Grief, fear and despair are part of the human condition. Each of these emotions is useful, says Miriam Greenspan, if we know how to listen to them.
A new article in The Atlantic says more Americans with mental illness are turning to Buddhism for mental health treatment. Experts might advise otherwise.
Welwood was a pioneer in the field of East–West psychology and coined the term “spiritual bypassing.”
Meditation wasn’t designed to heal psychological wounds, explains Debra Flics. She cautions not to see it as a replacement for psychotherapy.
While people have believed for thousands of years that meditation works, the search for scientific proof is just beginning. The team at Greater Good Science Center assesses the current state of the evidence — what we do, don’t, and might know.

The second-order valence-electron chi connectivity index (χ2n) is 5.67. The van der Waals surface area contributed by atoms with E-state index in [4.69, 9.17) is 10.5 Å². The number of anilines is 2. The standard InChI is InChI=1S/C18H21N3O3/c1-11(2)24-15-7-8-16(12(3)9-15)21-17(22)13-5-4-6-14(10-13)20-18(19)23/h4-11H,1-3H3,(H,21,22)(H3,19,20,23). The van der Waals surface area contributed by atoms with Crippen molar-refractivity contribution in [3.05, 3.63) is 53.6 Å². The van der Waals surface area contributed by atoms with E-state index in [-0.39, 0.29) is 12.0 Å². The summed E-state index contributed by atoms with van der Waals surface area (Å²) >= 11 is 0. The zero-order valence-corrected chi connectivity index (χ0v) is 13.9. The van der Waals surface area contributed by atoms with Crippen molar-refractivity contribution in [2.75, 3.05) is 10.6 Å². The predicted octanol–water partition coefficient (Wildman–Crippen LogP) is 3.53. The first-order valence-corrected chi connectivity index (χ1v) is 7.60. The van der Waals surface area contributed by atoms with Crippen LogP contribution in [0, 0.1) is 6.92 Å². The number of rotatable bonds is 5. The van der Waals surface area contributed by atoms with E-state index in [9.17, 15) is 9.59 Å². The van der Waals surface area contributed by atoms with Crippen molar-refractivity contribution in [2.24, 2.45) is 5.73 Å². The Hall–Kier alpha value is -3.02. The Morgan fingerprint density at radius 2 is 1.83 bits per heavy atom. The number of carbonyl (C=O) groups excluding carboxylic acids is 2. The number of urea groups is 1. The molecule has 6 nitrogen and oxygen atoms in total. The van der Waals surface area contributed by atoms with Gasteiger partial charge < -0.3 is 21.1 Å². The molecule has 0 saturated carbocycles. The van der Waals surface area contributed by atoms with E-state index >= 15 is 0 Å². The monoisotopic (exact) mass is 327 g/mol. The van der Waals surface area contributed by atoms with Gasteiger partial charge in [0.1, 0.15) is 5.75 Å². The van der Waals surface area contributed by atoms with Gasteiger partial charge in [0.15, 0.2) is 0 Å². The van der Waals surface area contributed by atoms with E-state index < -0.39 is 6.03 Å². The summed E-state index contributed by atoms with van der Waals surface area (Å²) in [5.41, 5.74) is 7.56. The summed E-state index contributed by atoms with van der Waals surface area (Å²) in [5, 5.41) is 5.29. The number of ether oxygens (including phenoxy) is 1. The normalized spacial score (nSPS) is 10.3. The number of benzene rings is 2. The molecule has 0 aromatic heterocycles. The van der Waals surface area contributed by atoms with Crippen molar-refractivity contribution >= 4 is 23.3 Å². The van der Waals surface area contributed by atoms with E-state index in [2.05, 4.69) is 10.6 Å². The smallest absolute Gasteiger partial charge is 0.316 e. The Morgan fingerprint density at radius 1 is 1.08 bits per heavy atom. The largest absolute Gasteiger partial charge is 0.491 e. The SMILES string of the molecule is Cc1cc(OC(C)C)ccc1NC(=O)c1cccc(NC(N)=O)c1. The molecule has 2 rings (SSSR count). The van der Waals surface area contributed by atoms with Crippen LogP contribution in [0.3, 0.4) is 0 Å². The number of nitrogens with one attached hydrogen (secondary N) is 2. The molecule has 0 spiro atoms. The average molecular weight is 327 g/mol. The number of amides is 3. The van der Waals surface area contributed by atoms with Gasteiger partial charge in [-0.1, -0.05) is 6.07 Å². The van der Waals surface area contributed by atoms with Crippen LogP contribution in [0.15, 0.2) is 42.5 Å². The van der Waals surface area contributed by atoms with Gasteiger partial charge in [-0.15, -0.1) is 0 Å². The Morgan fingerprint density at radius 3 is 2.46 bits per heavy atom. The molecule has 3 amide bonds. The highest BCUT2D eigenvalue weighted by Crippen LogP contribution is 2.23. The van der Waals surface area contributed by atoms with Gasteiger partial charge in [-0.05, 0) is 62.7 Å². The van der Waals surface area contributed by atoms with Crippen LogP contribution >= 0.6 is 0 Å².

Daniel Goleman and Richard Davidson tell the story of this revolutionary breakthrough in our understanding of how meditation works.
In a new paper, researchers have proposed a scale for measuring the Buddhist virtues of loving-kindness and compassion.
The Difficult Person exercise provides a tool for us to focus on one particular person with whom we are having a hard time.
Brain-science writer Daniel Goleman describes how we are hard-wired from kindness—and why that impulse is sometimes short-circuited.
Buddhist researchers from the University of Hong Kong have published findings that suggest religious chanting can reduce stress.